According to Dr. Nasir, the goal of building a smart city is to improve the quality of life by using urban informatics and technology to improve the efficiency of services and meet needs of the residents. ICT, he says, allows city officials to interact directly with the community and the city infrastructure and to monitor what is happening in the city, how the city is evolving, and how to enable better quality of life. Through the use of sensors integrated with real-time monitoring systems, datasets are collected via different tech devices and then processed and analyzed. The information and knowledge gathered are vital to tackling inefficiencies in service delivery.
“The goal of building a smart city is to improve quality of life by using urban informatics and technology to improve the efficiency of services and meet needs of the residents.” –Dr. Javed Nasir, CEO The Urban Unit
“Information technology is the principal infrastructure and the basis for providing essential services to residents,” asserts Sajid Latif, director general, e-Governance at the Punjab Information Technology Board (PITB). In his opinion, a smart city is an urban region that is highly advanced in terms of overall infrastructure, sustainable real estate, communications and market viability.
There, he says, are many technological platforms involved, including but not limited to automated sensor networks and data centers. He believes, in a smart city, economic development and activity are sustainable and rationally incremental by virtue of being based on success-oriented market drivers such as supply and demand. “They benefit everybody, including citizens, businesses, the government and the environment.” Sectors that have been developing smart city technology include government services, transport and traffic management, energy, health care, water supply and sanitation, innovative urbanization, agriculture and waste management, he adds.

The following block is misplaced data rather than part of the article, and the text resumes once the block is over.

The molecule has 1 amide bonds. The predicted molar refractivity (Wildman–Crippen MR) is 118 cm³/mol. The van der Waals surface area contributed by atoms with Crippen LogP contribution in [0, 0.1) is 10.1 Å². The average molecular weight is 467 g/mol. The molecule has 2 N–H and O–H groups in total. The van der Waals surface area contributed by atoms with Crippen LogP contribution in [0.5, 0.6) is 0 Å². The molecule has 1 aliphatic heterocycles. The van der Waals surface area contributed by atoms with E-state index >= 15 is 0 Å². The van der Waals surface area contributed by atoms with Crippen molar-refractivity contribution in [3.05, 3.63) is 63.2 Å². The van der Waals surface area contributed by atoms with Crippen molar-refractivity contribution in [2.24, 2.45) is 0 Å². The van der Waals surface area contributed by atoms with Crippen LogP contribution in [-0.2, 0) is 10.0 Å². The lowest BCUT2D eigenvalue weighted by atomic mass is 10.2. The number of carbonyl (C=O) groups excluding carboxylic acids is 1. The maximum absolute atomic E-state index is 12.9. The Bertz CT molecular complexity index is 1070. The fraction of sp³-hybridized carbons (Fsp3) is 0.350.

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World’s Smartest Cities
Having defined the concept and discussed definitions in detail, it is now pertinent to look at the examples of cities that have won the title of being the world’s smartest cities. Every year, their rating is done on the basis of studies of indicators that include the technology adopted by a city, availability of open data, transport management, energy efficiency, smart parking and lighting facilities, efficient energy consumption and so on. A study into what makes these cities smart will make the concept clearer and highlight the utility of going for this option. Though, a costly option due to the initial investments involved, the accumulated benefits offered by smart cities far outweigh the costs.
On May 17, 2016 Juniper Research, a market research firm based in Basingstoke, U.K., announced the world’s five smartest cities for the year 2016. The result was finalized after thoroughly analyzing data available with the research team headed by Steffen Sorrell, senior analyst at Juniper Research. The names and strengths of these top smart cities follow in the order of their ranking:
This year, Singapore was declared the smartest city of the world. The researchers at Juniper ranked cities by factors, such as their adoption of smart grid technologies, intelligent lighting, the use of information technology to improve traffic, Wi-Fi access points and smartphone penetration, etc. Interestingly, the city can even detect if people are smoking in unauthorized zones or if people are throwing litter out of high-rise buildings. The city has a high smartphone penetration and broadband availability. A local company Singtel is rolling out a 10 gigabits per second fiber broadband service that would enable residents to download a two-hour HD movie in 90 seconds.